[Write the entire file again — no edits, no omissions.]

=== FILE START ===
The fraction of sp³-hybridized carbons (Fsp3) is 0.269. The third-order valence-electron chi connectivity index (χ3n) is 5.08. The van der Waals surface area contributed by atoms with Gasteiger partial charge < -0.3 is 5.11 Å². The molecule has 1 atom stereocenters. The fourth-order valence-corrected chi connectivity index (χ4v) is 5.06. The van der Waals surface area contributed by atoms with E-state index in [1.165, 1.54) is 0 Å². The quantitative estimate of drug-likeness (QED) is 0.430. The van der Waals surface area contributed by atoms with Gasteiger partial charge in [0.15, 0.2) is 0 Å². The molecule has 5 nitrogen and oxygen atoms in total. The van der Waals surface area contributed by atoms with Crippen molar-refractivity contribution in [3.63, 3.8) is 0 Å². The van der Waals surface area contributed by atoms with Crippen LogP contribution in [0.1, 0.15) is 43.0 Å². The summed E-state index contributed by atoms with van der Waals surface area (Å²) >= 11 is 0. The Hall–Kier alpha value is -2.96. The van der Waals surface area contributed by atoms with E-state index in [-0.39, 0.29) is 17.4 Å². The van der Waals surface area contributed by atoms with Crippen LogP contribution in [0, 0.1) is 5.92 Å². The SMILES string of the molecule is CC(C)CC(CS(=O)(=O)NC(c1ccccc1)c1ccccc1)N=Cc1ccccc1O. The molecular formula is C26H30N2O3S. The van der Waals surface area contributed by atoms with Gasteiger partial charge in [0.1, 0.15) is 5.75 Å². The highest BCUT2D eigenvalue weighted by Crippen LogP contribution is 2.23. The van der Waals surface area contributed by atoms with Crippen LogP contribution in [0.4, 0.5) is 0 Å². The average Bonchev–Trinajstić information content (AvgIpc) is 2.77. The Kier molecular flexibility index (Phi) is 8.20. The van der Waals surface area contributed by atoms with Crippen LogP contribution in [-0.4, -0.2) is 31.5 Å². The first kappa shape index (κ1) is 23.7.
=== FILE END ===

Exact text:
The fraction of sp³-hybridized carbons (Fsp3) is 0.269. The third-order valence-electron chi connectivity index (χ3n) is 5.08. The van der Waals surface area contributed by atoms with Gasteiger partial charge < -0.3 is 5.11 Å². The molecule has 1 atom stereocenters. The fourth-order valence-corrected chi connectivity index (χ4v) is 5.06. The van der Waals surface area contributed by atoms with E-state index in [1.165, 1.54) is 0 Å². The quantitative estimate of drug-likeness (QED) is 0.430. The van der Waals surface area contributed by atoms with Gasteiger partial charge in [0.15, 0.2) is 0 Å². The molecule has 5 nitrogen and oxygen atoms in total. The van der Waals surface area contributed by atoms with Crippen molar-refractivity contribution in [3.63, 3.8) is 0 Å². The van der Waals surface area contributed by atoms with Crippen LogP contribution in [0.1, 0.15) is 43.0 Å². The summed E-state index contributed by atoms with van der Waals surface area (Å²) >= 11 is 0. The Hall–Kier alpha value is -2.96. The van der Waals surface area contributed by atoms with E-state index in [-0.39, 0.29) is 17.4 Å². The van der Waals surface area contributed by atoms with Crippen LogP contribution in [0, 0.1) is 5.92 Å². The SMILES string of the molecule is CC(C)CC(CS(=O)(=O)NC(c1ccccc1)c1ccccc1)N=Cc1ccccc1O. The molecular formula is C26H30N2O3S. The van der Waals surface area contributed by atoms with Gasteiger partial charge in [0.1, 0.15) is 5.75 Å². The highest BCUT2D eigenvalue weighted by Crippen LogP contribution is 2.23. The van der Waals surface area contributed by atoms with Crippen LogP contribution in [0.4, 0.5) is 0 Å². The average Bonchev–Trinajstić information content (AvgIpc) is 2.77. The Kier molecular flexibility index (Phi) is 8.20. The van der Waals surface area contributed by atoms with Crippen LogP contribution in [-0.4, -0.2) is 31.5 Å². The first kappa shape index (κ1) is 23.7.